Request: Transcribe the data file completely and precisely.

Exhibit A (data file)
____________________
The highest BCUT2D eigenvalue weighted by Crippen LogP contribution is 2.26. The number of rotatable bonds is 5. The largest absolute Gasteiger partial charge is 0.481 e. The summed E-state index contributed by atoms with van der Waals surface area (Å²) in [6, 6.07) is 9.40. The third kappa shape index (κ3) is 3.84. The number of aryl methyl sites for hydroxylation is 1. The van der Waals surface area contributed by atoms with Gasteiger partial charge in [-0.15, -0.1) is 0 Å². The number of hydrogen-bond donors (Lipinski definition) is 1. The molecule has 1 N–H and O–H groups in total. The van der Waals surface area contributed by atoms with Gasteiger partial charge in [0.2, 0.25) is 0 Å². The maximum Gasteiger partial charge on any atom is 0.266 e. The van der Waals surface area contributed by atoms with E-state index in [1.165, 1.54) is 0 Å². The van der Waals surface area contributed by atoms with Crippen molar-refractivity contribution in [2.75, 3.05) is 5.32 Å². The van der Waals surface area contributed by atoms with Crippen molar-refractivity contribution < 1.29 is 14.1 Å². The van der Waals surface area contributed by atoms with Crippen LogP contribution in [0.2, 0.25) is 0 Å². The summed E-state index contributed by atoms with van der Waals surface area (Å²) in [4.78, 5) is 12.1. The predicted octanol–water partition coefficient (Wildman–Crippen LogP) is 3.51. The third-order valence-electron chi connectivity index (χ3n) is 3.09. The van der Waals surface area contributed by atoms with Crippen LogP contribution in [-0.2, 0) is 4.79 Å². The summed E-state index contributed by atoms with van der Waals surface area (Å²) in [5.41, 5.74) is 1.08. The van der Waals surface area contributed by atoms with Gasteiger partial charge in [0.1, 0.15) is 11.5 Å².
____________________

The highest BCUT2D eigenvalue weighted by Crippen LogP contribution is 2.26. The number of rotatable bonds is 5. The largest absolute Gasteiger partial charge is 0.481 e. The summed E-state index contributed by atoms with van der Waals surface area (Å²) in [6, 6.07) is 9.40. The third kappa shape index (κ3) is 3.84. The number of aryl methyl sites for hydroxylation is 1. The van der Waals surface area contributed by atoms with Gasteiger partial charge in [-0.15, -0.1) is 0 Å². The number of hydrogen-bond donors (Lipinski definition) is 1. The molecule has 1 N–H and O–H groups in total. The van der Waals surface area contributed by atoms with Gasteiger partial charge in [0.2, 0.25) is 0 Å². The maximum Gasteiger partial charge on any atom is 0.266 e. The van der Waals surface area contributed by atoms with E-state index in [1.165, 1.54) is 0 Å². The van der Waals surface area contributed by atoms with Crippen molar-refractivity contribution in [2.75, 3.05) is 5.32 Å². The van der Waals surface area contributed by atoms with Crippen molar-refractivity contribution < 1.29 is 14.1 Å². The van der Waals surface area contributed by atoms with Crippen LogP contribution in [0.2, 0.25) is 0 Å². The summed E-state index contributed by atoms with van der Waals surface area (Å²) in [4.78, 5) is 12.1. The predicted octanol–water partition coefficient (Wildman–Crippen LogP) is 3.51. The third-order valence-electron chi connectivity index (χ3n) is 3.09. The van der Waals surface area contributed by atoms with Crippen LogP contribution in [-0.2, 0) is 4.79 Å². The summed E-state index contributed by atoms with van der Waals surface area (Å²) in [5.41, 5.74) is 1.08. The van der Waals surface area contributed by atoms with Gasteiger partial charge in [0.1, 0.15) is 11.5 Å².